Spike in abandoned boats off Navy base prompts calls for crackdown
By DAVID GARRICK | The San Diego Union-Tribune | Published: October 11, 2017
SAN DIEGO (Tribune News Service) — A sharp and costly increase in the number of boats abandoned in the ocean off Coronado’s Naval Air Station North Island is prompting requests for a crackdown by San Diego lifeguards.
Drug smugglers, people trying to avoid homelessness and boat owners who can’t afford maintenance costs have been more frequently abandoning vessels in the sometimes choppy waters, lifeguard and Navy officials say.
The boats often break apart during rainstorms or high surf, sometimes emitting fuel and hazardous materials into the ocean and onto the beach. Demolition and clean-up costs can also be significant when boats wash ashore.
Sixty-one abandoned vessels have sunk, been beached or broken apart in the last seven years, with 21 of those incidents happening since January, officials said.
City lifeguards are proposing a new law that would limit anchoring in the area to two hours maximum, which would help prevent the problem but allow enough time for boaters who anchor there to fish, hunt for lobsters or snorkel.
“We really believe this will help go a long way in preventing these types of problems with our environment and these types of clean-ups,” Lifeguard Chief Rick Wurts said. “It’s important to note we are not asking for it to be a ‘no anchorage’ area at all because a lot of people like to go down there.”
The City Council’s Public Safety and Livable Neighborhoods Committee unanimously approved the new law last week and sent it to the full council for final approval later this fall.
The Navy, which pays for the clean-ups because the boats wash onto its shore, says each vessel costs between $2,500 and $50,000 to remove.
In addition, one vessel that broke apart emitted between 200 and 400 gallons of fuel into the water.
“The vessels that drift ashore create an imminent hazard to the health of recreational beach patrons, threaten protected environmental resources and impact military training and mission readiness,” said Alexandra Abbey, associate counsel for Navy Region Southwest.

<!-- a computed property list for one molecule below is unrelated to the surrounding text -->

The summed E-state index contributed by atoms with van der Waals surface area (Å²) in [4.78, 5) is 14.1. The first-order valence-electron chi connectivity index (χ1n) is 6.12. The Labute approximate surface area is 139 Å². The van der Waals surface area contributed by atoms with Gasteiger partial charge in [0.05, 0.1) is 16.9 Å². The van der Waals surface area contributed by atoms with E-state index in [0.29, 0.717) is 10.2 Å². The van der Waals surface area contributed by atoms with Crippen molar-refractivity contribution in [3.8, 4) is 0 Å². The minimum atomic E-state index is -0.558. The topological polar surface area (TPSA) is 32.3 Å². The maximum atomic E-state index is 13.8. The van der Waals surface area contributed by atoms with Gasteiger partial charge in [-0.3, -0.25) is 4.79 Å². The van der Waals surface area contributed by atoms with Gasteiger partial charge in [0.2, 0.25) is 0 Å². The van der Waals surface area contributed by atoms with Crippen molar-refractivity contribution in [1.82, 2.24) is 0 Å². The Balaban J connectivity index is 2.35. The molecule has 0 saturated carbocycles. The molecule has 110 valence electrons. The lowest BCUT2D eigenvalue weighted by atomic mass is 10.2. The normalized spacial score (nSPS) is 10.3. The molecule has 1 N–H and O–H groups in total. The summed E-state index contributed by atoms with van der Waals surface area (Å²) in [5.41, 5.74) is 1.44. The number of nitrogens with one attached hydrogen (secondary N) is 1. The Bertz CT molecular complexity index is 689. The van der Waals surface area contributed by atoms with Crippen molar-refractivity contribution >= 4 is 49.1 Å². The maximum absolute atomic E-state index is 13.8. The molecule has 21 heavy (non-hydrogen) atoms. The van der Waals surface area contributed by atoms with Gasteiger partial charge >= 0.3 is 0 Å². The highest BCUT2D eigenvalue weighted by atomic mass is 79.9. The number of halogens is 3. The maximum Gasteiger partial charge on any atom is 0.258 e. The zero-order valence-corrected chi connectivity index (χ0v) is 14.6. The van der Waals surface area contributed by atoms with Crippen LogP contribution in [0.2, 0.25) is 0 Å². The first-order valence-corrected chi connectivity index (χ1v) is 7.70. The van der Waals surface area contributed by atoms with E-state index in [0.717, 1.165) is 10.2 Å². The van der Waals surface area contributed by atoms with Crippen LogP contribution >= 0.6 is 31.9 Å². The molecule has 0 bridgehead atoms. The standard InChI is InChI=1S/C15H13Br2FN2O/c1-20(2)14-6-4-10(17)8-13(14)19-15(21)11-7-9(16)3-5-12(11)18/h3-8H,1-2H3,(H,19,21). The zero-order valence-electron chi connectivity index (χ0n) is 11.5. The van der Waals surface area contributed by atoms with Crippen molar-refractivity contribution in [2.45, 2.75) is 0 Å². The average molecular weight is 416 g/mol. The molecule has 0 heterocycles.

The Navy must try to contact owners and give them 30 days to remove an apparently abandoned boat. But the boats often don’t have identifiable hull numbers or the owners connected to the hull number are unknown.
Another reason some boats aren’t immediately destroyed and removed is that such work is prohibited part of the year by environmental protections in place for a bird called the California least tern.
Such boats typically continue to break up into smaller pieces, complicating clean-up efforts.
The Zuniga Jetty, a mile-long string of large rocks that extends from the tip of North Island into the ocean, prevents chunks of the broken boats from floating into San Diego Bay.
The jetty, which separates the ocean from the bay, was built in the late 1800’s by the federal government to prevent sand from clogging up the bay. A railroad had to be built through Coronado to haul the boulders to the site.
The new law is required for the city of San Diego, which has jurisdiction over the waters off the military base, to issue tickets to vessels there because there are no laws prohibiting anchorage in the Pacific Ocean, Wurts said.
The law would eliminate one of the last free places to anchor or moor a boat in San Diego.
The Port of San Diego eliminated most free mooring sites in the bay in the 1980s because of abandoned vessels and other problems.
There are now 462 mooring buoys in the bay at four sites: Laurel Street, Shelter Island, America’s Cup Harbor and Coronado Tidelands Park.
Mooring, which typically costs about $150 per month, is much cheaper than using marinas, which have monthly fees ranging from $300 to $1,300 depending on location and amenities.
Wurts said some of the abandoned boats belonged to people on the verge of homelessness who tried living on a boat but gave up because of costs.
Others are abandoned by drug smugglers, he said. But those generally get removed quickly by U.S. Customs and Border Enforcement as evidence, Wurts said.
But the majority of the boats are left there intentionally by owners fed up with expenses and unwilling to pay for the proper environmental removal, he said.
“Honestly, what happens most of the time is people buy boats and they don’t realize how expensive it is to maintain a boat,” Wurts said.
Sometimes owners strip such boats of all valuables and equipment before abandoning them, confident that the next storm will wash the boat ashore and force the Navy to pay for demolition.
Councilwoman Barbara Bry said underestimating costs is a common theme for boat owners.
“I’ve heard there’s a saying among boat owners that the best day in their life is the day they sell their boat,” Bry said.
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